The first point of scheduled protest was at around 2:30 PM when discussion opened up on so-called “decorum” rules. The rules were subsequently passed by the Santa Cruz City Council. In reality, the new rules have nothing to do with decorum and are instead about interfering with the recordings of meetings that are done by journalist Robert Norse. After making his recordings, Robert Norse regularly uses them on his twice weekly show on Free Radio Santa Cruz called Bathrobes Pierre's Broadsides. That radio show strongly criticizes the Santa Cruz City Council’s routine harassment of homeless people through multiple anti-homeless laws. Robert Norse’s recordings are regularly used to draw public attention to those abuses by the Santa Cruz City Council and this is the only reason he is being singled out by the Santa Cruz City Council for harassment. Of course, the city council’s laws don’t specifically mention Robert Norse by name, but since Robert Norse is the only person doing audio recordings, there should be no question that this law is directed at him.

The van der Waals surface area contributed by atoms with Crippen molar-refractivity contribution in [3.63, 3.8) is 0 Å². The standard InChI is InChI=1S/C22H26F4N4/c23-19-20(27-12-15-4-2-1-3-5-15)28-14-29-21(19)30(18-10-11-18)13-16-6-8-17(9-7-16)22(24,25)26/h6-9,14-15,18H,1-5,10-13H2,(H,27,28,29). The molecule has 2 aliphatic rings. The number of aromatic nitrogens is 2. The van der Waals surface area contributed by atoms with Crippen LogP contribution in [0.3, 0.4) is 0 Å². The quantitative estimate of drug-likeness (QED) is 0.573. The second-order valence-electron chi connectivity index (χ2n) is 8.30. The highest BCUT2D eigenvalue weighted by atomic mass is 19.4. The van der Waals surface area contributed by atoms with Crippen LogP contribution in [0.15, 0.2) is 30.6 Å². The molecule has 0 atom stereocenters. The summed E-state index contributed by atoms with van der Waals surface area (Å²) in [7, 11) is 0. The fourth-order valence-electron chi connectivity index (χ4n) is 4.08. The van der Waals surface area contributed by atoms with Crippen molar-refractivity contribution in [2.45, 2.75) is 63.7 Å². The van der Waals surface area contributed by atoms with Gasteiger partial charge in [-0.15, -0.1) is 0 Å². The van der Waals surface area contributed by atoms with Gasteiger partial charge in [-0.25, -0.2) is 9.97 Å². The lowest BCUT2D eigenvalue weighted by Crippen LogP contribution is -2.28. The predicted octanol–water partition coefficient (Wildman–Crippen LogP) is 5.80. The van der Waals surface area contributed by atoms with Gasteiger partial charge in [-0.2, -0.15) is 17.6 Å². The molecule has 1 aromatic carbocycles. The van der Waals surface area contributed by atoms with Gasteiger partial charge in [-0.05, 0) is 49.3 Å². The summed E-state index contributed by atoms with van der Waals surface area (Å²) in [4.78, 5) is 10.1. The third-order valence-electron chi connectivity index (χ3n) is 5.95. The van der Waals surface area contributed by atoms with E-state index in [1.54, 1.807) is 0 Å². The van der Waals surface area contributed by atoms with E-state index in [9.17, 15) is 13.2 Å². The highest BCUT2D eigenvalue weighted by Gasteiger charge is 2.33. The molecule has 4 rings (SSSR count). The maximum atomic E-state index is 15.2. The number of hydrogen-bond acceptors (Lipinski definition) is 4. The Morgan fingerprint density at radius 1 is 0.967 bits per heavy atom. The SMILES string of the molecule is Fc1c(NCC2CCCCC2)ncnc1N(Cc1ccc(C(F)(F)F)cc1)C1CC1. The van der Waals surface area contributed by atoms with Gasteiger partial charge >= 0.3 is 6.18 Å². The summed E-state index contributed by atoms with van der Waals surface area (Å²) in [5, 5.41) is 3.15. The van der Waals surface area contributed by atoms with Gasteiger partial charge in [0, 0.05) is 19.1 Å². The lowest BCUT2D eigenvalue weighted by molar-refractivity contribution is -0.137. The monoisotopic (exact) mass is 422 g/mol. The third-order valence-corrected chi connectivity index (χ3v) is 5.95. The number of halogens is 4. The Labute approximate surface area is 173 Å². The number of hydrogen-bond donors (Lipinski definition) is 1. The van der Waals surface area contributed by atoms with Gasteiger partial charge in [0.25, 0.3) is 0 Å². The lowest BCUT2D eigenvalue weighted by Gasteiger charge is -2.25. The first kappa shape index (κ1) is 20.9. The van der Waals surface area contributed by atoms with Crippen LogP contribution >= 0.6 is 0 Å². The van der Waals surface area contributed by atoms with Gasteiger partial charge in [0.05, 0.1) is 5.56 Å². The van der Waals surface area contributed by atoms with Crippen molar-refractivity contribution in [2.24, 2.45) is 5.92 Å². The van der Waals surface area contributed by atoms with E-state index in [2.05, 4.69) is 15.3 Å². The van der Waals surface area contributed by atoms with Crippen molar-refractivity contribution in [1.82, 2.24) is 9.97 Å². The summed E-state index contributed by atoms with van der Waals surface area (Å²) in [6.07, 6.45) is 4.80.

The new rules are an amendment to the old law. The absurd old rules of the Santa Cruz City Council banned Robert Norse from having an unattended recording device at the podium. In 2014, when Robert attempted to leave his tape recorder at the podium, Santa Cruz Police repeatedly shut-off his tape recorder and confiscated it. On April 1st, 2014 this harassment was escalated and Robert Norse was outrageously arrested for leaving an unattended recording device at the podium.

Skilled video producer and homeless service advocate, Brent Adams, described the arrest: